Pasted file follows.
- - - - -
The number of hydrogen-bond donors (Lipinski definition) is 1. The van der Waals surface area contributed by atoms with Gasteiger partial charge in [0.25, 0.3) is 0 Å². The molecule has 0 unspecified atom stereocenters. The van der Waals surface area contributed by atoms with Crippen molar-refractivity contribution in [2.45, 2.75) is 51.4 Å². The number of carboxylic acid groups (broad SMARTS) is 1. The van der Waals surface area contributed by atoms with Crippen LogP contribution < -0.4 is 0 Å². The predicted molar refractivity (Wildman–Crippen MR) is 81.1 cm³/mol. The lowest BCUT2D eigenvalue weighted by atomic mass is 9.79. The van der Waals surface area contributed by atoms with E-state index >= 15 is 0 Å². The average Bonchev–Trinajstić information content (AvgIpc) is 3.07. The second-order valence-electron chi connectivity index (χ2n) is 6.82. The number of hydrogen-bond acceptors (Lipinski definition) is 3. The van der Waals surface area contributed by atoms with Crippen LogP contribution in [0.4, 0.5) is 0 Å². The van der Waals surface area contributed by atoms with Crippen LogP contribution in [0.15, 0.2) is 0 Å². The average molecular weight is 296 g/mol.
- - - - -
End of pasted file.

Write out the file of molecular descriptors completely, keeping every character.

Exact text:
The number of hydrogen-bond donors (Lipinski definition) is 1. The van der Waals surface area contributed by atoms with Gasteiger partial charge in [0.25, 0.3) is 0 Å². The molecule has 0 unspecified atom stereocenters. The van der Waals surface area contributed by atoms with Crippen molar-refractivity contribution in [2.45, 2.75) is 51.4 Å². The number of carboxylic acid groups (broad SMARTS) is 1. The van der Waals surface area contributed by atoms with Crippen LogP contribution < -0.4 is 0 Å². The predicted molar refractivity (Wildman–Crippen MR) is 81.1 cm³/mol. The lowest BCUT2D eigenvalue weighted by atomic mass is 9.79. The van der Waals surface area contributed by atoms with E-state index >= 15 is 0 Å². The average Bonchev–Trinajstić information content (AvgIpc) is 3.07. The second-order valence-electron chi connectivity index (χ2n) is 6.82. The number of hydrogen-bond acceptors (Lipinski definition) is 3. The van der Waals surface area contributed by atoms with Crippen LogP contribution in [0.4, 0.5) is 0 Å². The van der Waals surface area contributed by atoms with Crippen LogP contribution in [0.15, 0.2) is 0 Å². The average molecular weight is 296 g/mol.